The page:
Barrister: Murder trial witness 'could be killer'

The defence barrister in a Dublin murder trial at the Central Criminal Court has suggested to a prosecution witness that he might be the killer.

Padraig Dwyer SC was cross examining Ladislav Nemecheck in the trial of a 51-year-old Slovakian man charged with murdering his Polish flatmate in 2007.

Josef Szabo of Rathlin House, Waterville, Blanchardstown has pleaded not guilty to murdering Robert Kwiatkowski on April 20, 2007 at their home in Rathlin House. The 33-year-old died from a stab wound to the chest.

Mr Nemecheck and his partner Eva Kocokova shared the two-bedroom apartment with the defendant and the deceased.

The Slovak couple told the court through interpreters that they found Mr Kwiatkowski in the hallway that evening, after hearing a bang. They said the deceased had been arguing with the accused just beforehand.

Mr Dwyer pointed out a number of discrepancies between their statements to gardaí at the time and their testimony in court.

“I want to suggest to you that you’ve been telling a lot of lies to the jury,” he said to Mr Nemecheck, who denied lying.

“You told lies regarding Robert’s intoxication that night, about Robert pushing people around,” he said. Garda statements quoted Mr Nemecheck as saying the deceased came home drunk that evening and started to push people, but he told the jury this was not true.

“You told lies about you, your wife and Robert arguing about money, trying to play it down,” he said.

The court had heard that the deceased owed the couple at least €500 and had just told them he could not pay rent again that week. Garda statements described this as an argument but from the witness box, Mr Nemecheck said it was just a discussion.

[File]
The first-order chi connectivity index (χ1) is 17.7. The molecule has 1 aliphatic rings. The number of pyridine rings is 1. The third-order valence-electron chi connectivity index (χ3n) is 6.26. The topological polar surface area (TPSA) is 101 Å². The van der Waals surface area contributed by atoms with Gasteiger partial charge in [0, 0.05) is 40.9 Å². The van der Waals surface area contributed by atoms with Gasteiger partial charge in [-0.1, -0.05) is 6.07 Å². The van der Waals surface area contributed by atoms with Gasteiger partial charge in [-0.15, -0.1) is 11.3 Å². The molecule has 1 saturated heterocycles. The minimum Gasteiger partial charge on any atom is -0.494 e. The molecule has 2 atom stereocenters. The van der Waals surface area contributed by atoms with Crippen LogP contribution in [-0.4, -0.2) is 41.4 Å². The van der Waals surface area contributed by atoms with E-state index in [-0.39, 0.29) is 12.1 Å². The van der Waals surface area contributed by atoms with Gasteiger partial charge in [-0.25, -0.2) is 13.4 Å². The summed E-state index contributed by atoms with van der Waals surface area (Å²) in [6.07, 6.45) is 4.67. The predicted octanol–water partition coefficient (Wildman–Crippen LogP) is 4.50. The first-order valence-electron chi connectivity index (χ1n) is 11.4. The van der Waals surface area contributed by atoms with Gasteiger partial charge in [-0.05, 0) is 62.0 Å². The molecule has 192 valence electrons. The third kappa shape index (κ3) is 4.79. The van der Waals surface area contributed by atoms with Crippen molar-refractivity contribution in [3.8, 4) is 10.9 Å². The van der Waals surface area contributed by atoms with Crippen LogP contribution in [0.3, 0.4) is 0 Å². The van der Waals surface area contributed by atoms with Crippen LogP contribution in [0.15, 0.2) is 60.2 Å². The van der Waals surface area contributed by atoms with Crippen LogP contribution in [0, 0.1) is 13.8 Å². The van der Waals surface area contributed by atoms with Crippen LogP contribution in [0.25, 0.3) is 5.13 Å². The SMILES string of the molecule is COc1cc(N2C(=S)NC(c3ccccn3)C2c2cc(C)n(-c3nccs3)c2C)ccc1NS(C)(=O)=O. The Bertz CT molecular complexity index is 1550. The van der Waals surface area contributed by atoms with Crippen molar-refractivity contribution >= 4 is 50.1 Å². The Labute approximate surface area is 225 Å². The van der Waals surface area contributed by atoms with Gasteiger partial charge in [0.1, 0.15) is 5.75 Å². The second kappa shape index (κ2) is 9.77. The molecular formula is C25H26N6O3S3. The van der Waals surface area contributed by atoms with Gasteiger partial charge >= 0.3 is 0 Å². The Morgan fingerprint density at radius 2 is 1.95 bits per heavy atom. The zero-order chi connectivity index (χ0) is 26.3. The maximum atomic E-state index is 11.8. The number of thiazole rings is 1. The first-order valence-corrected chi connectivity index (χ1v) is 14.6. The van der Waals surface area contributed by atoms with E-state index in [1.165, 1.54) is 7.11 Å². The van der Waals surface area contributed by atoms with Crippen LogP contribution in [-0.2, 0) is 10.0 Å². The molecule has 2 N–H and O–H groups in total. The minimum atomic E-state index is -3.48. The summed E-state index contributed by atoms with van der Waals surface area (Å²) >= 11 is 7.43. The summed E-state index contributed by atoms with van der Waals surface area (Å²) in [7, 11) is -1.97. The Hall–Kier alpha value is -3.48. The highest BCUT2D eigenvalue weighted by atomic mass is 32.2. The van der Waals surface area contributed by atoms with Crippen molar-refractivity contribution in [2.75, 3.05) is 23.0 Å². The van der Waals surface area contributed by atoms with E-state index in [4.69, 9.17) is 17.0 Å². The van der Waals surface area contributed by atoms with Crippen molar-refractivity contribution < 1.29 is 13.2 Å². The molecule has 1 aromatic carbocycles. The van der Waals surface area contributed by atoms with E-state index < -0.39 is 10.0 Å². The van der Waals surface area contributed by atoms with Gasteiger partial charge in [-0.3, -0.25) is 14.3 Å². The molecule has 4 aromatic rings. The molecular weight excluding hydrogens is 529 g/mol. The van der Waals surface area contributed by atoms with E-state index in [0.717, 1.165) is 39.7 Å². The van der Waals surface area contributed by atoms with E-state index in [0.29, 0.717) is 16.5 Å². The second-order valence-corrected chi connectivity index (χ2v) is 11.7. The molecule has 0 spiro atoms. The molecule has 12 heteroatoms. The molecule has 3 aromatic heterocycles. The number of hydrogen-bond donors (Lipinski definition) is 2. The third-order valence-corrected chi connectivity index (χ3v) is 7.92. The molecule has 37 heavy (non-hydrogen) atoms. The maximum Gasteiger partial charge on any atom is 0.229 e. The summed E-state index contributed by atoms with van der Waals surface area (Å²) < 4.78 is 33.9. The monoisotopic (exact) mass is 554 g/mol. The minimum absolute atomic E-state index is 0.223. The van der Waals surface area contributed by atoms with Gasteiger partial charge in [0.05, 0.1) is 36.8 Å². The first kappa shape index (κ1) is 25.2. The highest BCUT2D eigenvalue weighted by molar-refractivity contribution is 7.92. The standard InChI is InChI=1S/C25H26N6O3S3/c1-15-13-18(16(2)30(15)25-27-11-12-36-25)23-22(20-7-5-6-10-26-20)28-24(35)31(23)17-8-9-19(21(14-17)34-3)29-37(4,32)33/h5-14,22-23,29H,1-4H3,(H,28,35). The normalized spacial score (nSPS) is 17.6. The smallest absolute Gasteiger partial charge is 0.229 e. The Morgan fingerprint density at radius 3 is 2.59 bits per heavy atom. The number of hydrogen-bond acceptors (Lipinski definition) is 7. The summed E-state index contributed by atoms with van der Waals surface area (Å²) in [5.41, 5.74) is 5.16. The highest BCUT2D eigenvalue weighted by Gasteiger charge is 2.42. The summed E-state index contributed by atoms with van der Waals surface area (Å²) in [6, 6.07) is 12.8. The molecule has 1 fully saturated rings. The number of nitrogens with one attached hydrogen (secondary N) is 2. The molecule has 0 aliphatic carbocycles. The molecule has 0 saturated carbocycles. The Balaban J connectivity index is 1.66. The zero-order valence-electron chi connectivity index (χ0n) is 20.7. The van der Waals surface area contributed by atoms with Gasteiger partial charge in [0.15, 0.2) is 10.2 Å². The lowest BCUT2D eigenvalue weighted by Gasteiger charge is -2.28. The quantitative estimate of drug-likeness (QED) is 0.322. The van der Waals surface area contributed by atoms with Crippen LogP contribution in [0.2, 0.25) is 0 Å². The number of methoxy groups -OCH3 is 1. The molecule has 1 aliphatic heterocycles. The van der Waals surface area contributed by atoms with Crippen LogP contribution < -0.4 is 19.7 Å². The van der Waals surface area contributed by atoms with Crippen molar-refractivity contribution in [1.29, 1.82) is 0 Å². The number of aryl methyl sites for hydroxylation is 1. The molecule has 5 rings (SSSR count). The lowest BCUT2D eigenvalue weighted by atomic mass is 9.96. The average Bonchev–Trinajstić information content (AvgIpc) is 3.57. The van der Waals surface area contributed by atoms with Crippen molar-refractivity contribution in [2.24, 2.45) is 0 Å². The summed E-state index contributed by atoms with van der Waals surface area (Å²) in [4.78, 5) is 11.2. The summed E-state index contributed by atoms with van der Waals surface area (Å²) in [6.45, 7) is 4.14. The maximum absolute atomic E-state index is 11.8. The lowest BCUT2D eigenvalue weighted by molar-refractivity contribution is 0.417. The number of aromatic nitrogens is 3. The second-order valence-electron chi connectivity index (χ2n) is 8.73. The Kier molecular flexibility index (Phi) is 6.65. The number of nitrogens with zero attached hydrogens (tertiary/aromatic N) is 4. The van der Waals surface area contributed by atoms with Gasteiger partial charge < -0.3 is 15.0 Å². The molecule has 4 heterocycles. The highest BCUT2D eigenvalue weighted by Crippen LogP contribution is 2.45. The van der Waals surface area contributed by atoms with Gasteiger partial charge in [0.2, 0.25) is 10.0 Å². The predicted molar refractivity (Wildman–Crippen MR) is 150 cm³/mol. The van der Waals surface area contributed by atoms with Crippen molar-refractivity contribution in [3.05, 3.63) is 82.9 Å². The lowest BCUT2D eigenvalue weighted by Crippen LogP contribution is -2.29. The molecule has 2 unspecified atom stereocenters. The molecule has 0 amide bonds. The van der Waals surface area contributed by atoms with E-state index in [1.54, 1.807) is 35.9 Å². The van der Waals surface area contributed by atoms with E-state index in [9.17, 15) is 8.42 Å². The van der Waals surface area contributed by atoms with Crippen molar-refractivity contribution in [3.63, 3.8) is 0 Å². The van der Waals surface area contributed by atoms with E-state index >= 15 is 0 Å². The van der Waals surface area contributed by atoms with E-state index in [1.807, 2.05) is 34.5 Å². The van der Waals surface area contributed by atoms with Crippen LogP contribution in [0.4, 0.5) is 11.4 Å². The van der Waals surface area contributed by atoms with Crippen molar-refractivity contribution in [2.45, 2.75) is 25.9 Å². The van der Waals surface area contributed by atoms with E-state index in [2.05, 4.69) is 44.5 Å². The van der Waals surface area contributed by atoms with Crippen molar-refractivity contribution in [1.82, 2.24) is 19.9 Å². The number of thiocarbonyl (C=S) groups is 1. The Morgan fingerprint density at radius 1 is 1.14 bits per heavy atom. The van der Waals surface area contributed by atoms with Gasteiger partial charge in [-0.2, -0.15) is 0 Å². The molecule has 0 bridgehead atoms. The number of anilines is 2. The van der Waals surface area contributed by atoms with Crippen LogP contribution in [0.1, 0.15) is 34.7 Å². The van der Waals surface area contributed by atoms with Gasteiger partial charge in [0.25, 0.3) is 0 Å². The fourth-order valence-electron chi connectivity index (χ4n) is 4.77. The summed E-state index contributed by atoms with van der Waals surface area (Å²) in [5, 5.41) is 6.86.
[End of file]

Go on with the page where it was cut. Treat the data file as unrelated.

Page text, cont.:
“You’re telling lies to the jury about not seeing the stab wound, about the clean-up,” said Mr Dwyer.

The witness had testified that he did not know the victim had been stabbed until the ambulance arrived, despite giving him first aid chest compressions and massive bleeding. Before that he had been concentrating on getting the victim’s tongue out of his throat, he said.

“There’s a reason for all the lies, because you’re hiding something,” suggested the barrister.

“I’ve nothing to hide,” replied Mr Nemecheck. “I want the truth.”

Mr Dwyer said that that there was nobody else in the apartment and that the prosecution case seemed to be that by a process of elimination Mr Szabo was guilty.

“You say in your statement that Eve didn’t kill him and Mr Szabo says he didn’t kill him,” began Mr Dwyer.

“Then who did?” asked Mr Nemecheck.

“That leaves you. I’m suggesting it must be you,” said the barrister.

Mr Nemecheck said he and his partner were together and the accused was in his bedroom. He asked who else could have done it.

“I have to suggest that you and your wife have been telling a lot of lies to the court and that one or other of you are guilty of killing Robert, or someone else is but Mr Szabo is not,” said Mr Dwyer.

“I swear to God my partner and me have nothing to do with it,” said Mr Nemecheck, raising his voice.

“You also swore on the bible to tell the truth and the whole truth in this case and I suggest you didn’t,” concluded Mr Dwyer.

The trial continues before Mr Justice Barry White and a jury of three women and nine men.

More in this Section

FG and FF set to ‘love-bomb’ GreensFG and FF set to ‘love-bomb’ Greens

Alan Kelly becomes Labour party leaderAlan Kelly becomes Labour party leader

Northern Ireland in line for five million items of PPE from LondonNorthern Ireland in line for five million items of PPE from London

'We have other lines,' says Tony Holohan as doctors urge Govt to come clean over PPE supplies'We have other lines,' says Tony Holohan as doctors urge Govt to come clean over PPE supplies


With documentary film ‘Fantastic Fungi’ set to take the world by storm, Joe McNamee looks at the fabulous world of mushroomsDocumentary explores the magic of mushrooms

I lead a very busy life — I’m a mature student in college — and I separated from my partner but the separation was my decision. I hate myself when it beckons as it ultimately makes me fatter, it has the reverse effectDear Louise: I had my bulimia under control. But the demon has returned

This year has been particularly difficult and stressful, and I think that’s an even more important reason to make time for your health.Derval O'Rourke: Resistance is far from futile and necessary

Best-selling author Faith Hogan is keeping the faith during the lockdown, thanks to her Moy Valley haven in Ballina, Co Mayo.Shape I'm in: Keeping the Faith during lockdown

More From The Irish Examiner